In September we received £6,000 funding from Greenwich Neighbourhood Growth Fund, a huge boost for our planting plans. The committee negotiated a 50% trade discount with Provender Nurseries and went on a shopping spree.

The CABAHS 70th Anniversary bench, Old Pond Garden Charlton House, December 2020

In October we took delivery of a new bench seat, to commemorate CABAHS 70th Anniversary, kindly funded by members subscriptions. We also received interest and some practical help from students from the University of Greenwich Landscape Architecture department. By November the second Lockdown had hit, but this time the weather was being more normal and plants were becoming dormant anyway. We got back to work in December, and carried on planting in the mild weather. There was a wonderful surprise from the Worshipful Company of Gardeners, who awarded us £500 to buy some special plants for the garden (big thank you Melanie for applying!). In the week before Christmas, volunteers fashioned stylish wreath decorations forthe gates from leaves and berries from the garden itself and a socially distanced mince-pie-fest, courtesy Charlton Bakehouse, concluded the year.

CABAHS Christmas wreath and decorations, Old Pond Garden Charlton House, December 2020

January came and brought the Third Lockdown, but the garden is coping fine with two local volunteers a week popping in to check it over. The tree surgeon Amber Treecare paid a longawaited visit in the first week in February to give the garden a haircut. So much better and lighter, with a lot of overgrown Pyracantha removed and the ivy trimmed to the top of the walls. You can see the House properly again!

Tree surgery and pruning in the Old Pond Garden, February 2021. Before and After

As we await the vaccine roll out, lots of virtual planning has been going on, with a new application for funds to extend the Volunteer scheme into the Long Borders garden in 2021. We hope to include the fabulous ancient Mulberry Tree enclosure in our care too, keeping it weed and rubbish free. Such a lot to look forward to and be grateful for.

See you in the garden soon, more volunteers always welcome!

Kathy

Grateful thanks to all our Volunteers, and the Old Pond Garden committee: Vija, Terry, Kay, Angela, Mandy, Melanie, Juli and Jason. Also to Tracy, Edward and the staff at Charlton House.

Living in Greenwich – Tales through Time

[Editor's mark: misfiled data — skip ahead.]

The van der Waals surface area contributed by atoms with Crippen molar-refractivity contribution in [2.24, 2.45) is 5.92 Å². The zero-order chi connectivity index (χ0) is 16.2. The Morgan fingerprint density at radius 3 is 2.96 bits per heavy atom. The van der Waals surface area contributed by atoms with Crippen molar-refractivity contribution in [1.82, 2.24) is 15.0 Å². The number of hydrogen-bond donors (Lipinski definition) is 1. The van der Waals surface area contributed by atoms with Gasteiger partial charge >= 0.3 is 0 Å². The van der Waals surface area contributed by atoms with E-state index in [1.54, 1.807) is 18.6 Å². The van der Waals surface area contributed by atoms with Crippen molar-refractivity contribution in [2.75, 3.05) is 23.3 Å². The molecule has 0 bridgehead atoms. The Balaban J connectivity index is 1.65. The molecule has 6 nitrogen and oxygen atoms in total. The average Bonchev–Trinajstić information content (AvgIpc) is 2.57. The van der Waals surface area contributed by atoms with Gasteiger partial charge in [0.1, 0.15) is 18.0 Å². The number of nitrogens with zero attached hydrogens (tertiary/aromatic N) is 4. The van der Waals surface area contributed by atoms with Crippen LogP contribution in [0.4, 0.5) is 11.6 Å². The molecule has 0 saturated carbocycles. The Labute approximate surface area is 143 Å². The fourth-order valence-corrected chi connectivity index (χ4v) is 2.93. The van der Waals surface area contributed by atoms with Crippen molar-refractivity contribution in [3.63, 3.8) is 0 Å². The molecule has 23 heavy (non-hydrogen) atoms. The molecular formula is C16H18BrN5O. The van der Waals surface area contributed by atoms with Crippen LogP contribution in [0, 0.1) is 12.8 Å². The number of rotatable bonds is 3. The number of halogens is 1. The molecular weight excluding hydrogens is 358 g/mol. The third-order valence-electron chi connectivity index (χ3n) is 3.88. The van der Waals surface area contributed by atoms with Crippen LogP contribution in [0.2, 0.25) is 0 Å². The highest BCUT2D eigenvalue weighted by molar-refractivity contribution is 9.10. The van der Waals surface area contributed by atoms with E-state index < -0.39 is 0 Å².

The Royal Greenwich Heritage Trust has just launched an online exhibition from the borough museum archive, including a place where residents can record their personal experience of living through the pandemic. Most of the featured ‘tales’ are from Charlton, but the idea is to collect stories from all over the Borough.

There are currently no stories about gardening! Why not submit a story about your experience? https://tales.greenwichheritage.org/

Rachel de Thame: How to beat the Coronovirus blues by getting back to nature (The Sunday Times, 29 March 2020)

Great article, read the whole thing if you subscribe. If not here is an extract:

“While we remain largely confined to our homes, really take it all in during your daily walk or run through the park. Above all, make the most of any outdoor growing space you have, be it a narrow suburban strip, roof terrace, balcony or window box. No matter the size, each can provide an escape from the news and break the monotony of being cooped up. Encourage others in your household to get involved. Especially children, who might just tire of games consoles and Snapchat for long enough to become hooked on this “growing things” malarkey. Gardening teaches that the effort and patience required to achieve long-lasting rewards can feel as good as instant gratification.

Getting out in the garden makes us fitter, and growing our own food can transform our diet. Fresh vegetables and fruit are essential for good health, so if you are sowing seeds now then pick as many edible plants as you can. It’s easy, and if you don’t want to dig up your ornamental borders then grow herbs and salads among your roses and dahlias, and sow curly-leaved parsley as an edging for the front of flower beds.

Gardening engenders a sense of wonder and is as good for the soul as it is for the body; the benefits to our mental health and general wellbeing are well documented.”

I love the idea of parsley as an edging for flower beds!